Naveen Trivedi, Institutional Research Analyst, HDFC Securities and Varun Lohchab, Institutional Research Analyst, HDFC Securities.
Global QSR giants entered India and China in the 90s with high hope of massive store network potential, thanks to two large populous hubs. However, the growth trajectory was quite slow in India vs. that in China, which can be attributed to the variance in the economic growth of these two countries. India is still quite an under-penetrated market with ~3 stores per million population vs. China's 13 stores per million (six stores in 2013). India can sustain ~10% store growth for global QSR giants by 2030 (China clocked 10% CAGR in 2013-2022). Domino's and Yum are close to 1,700 stores in India while McD has ~500 stores. The QSR industry saw a yearly addition of 125 stores in 2005-2010, which increased to 300 stores in 2010-2020 and ~475 stores in 2020-2023E. We believe the yearly expansion can sustain 550 stores up to 2030E. It will lead to store metrics of 6 stores per mn by 2030 (link). Thus, most QSR players will be able to grow their store units by +10% over the next few years. The underlying SSSG for most franchises is close to a mid-high single digit, offering overall revenue CAGR in the mid-teens.
QSR, among the other consumer categories, has seen normalisation relatively late post-COVID (particularly dine-in); mobility and pent-up have boosted the growth metric (ADS, SSSG) over the last 15-18 months. It resulted in a sharp improvement in operating metrics (operating margin improved 200-500bps in 9MFY23 vs. 9MFY20). With the normalisation in demand, the impact of weak consumer sentiment and RM inflation, we believe the operating margin will see an impact in FY24 (may also not repeat in FY25 also with rising competition). Thus, despite the recent correction of stocks, we do not believe this is the perfect fishing time. We suggest waiting before we see the full impact of weak demand. On a relative basis, we like Jubilant (investing to further improve its competitiveness) and Westlife (pure play India QSR story). We'd like to avoid Devyani and Sapphire due to potential slippages for the Pizza Hut story (particularly in weak demand). We initiate coverage on Westlife with ADD and on Devyani and Sapphire with a REDUCE rating for each. We upgrade our rating on Jubilant from REDUCE to ADD.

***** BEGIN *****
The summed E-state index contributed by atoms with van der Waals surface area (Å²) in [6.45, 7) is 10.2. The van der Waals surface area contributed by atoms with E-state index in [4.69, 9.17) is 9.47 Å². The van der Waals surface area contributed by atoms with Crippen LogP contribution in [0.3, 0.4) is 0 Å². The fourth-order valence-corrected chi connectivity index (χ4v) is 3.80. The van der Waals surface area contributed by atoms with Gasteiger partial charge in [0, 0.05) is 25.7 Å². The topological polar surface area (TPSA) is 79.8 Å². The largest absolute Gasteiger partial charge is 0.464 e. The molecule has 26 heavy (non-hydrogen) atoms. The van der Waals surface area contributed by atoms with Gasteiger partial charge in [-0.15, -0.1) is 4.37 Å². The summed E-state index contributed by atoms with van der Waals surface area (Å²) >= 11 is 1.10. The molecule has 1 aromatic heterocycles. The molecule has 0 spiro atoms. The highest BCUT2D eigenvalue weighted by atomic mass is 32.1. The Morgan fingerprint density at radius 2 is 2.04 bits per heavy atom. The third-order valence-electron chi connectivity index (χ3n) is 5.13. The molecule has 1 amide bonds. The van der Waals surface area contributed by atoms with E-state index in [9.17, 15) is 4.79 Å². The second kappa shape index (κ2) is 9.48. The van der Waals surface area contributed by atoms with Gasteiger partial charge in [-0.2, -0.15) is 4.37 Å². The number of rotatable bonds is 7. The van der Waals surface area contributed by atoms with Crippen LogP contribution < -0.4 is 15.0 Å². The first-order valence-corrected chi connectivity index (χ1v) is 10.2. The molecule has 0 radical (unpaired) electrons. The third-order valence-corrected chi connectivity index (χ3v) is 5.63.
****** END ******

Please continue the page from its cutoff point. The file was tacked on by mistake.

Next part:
Challenging near-term; pressure on all metrics: QSR companies have seen pent-up demand benefits once the COVID impact started receding. Initially, delivery focus players saw a jump in growth metrics (i.e. Domino's, etc.) and later dine-in players enjoyed the mobility (i.e. McD, KFC, etc.). With a sharp jump in growth metrics, the restaurant margin has improved sharply (200- 500bps in 9MFY23 vs. 9MFY20). With most tailwinds behind, we believe the margin trajectory will largely return to the normal level (similar trend witnessed in Global QSR and Indian consumer companies - link).
Our long-term thesis: (1) QSR is more of a macro story play with India's fastchanging ecosystem (internet, mobile, young population, large population, rising hygiene preferences, etc.) driving penetration. (2) QSR store growth is sustainable at 10% with the industry expected to reach six stores per mn population by 2030 from three stores per mn currently. (3) Long-term SSSG to sustain at mid-high single digit (most global QSRs achieved in the US in the long run). (4) Earnings growth driven more by unit growth than margin expansion. (5) Macro will remain favorable (sensitivity is high for QSR).
Rich valuation to sustain: QSR industry has multi-year growth potential and global QSR giants will be fit for the change in India's rapid ecosystem. They have more right to win in India's consumption metric with a rising consumer base, eating-out frequency, quicker delivery and value-for-money proposition. Thus, despite near-term challenges, we believe the long-term rich valuation will sustain for QSR players. Upside risk: GST council allowing an input tax credit for the restaurant sector.